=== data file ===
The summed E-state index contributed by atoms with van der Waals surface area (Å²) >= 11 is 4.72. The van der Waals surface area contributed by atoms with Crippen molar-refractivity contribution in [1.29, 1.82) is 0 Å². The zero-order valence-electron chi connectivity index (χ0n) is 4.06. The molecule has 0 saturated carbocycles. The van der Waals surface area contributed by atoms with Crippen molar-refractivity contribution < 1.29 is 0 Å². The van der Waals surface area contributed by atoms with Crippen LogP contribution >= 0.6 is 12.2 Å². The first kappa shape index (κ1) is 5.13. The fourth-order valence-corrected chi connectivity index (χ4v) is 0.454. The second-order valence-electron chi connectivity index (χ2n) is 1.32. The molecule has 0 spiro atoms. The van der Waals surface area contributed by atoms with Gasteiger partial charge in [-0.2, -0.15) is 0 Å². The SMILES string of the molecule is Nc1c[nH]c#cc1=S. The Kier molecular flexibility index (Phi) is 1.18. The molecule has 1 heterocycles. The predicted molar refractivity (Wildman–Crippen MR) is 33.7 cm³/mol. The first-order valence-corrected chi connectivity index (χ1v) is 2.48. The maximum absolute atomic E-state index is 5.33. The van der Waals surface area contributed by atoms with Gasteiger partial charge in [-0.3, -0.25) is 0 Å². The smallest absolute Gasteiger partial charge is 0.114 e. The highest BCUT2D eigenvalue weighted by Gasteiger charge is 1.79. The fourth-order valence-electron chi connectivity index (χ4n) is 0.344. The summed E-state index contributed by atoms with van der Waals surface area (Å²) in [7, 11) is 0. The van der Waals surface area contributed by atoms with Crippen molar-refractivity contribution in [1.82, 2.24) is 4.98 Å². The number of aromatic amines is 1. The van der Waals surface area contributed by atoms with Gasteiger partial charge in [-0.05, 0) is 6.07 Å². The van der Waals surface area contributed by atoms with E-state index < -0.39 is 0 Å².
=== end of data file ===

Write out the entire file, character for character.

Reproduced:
The summed E-state index contributed by atoms with van der Waals surface area (Å²) >= 11 is 4.72. The van der Waals surface area contributed by atoms with Crippen molar-refractivity contribution in [1.29, 1.82) is 0 Å². The zero-order valence-electron chi connectivity index (χ0n) is 4.06. The molecule has 0 saturated carbocycles. The van der Waals surface area contributed by atoms with Crippen molar-refractivity contribution < 1.29 is 0 Å². The van der Waals surface area contributed by atoms with Crippen LogP contribution >= 0.6 is 12.2 Å². The first kappa shape index (κ1) is 5.13. The fourth-order valence-corrected chi connectivity index (χ4v) is 0.454. The second-order valence-electron chi connectivity index (χ2n) is 1.32. The molecule has 0 spiro atoms. The van der Waals surface area contributed by atoms with Gasteiger partial charge in [-0.2, -0.15) is 0 Å². The SMILES string of the molecule is Nc1c[nH]c#cc1=S. The Kier molecular flexibility index (Phi) is 1.18. The molecule has 1 heterocycles. The predicted molar refractivity (Wildman–Crippen MR) is 33.7 cm³/mol. The first-order valence-corrected chi connectivity index (χ1v) is 2.48. The maximum absolute atomic E-state index is 5.33. The van der Waals surface area contributed by atoms with Gasteiger partial charge in [-0.3, -0.25) is 0 Å². The smallest absolute Gasteiger partial charge is 0.114 e. The highest BCUT2D eigenvalue weighted by Gasteiger charge is 1.79. The fourth-order valence-electron chi connectivity index (χ4n) is 0.344. The summed E-state index contributed by atoms with van der Waals surface area (Å²) in [7, 11) is 0. The van der Waals surface area contributed by atoms with Crippen molar-refractivity contribution in [1.82, 2.24) is 4.98 Å². The number of aromatic amines is 1. The van der Waals surface area contributed by atoms with Gasteiger partial charge in [-0.05, 0) is 6.07 Å². The van der Waals surface area contributed by atoms with E-state index < -0.39 is 0 Å².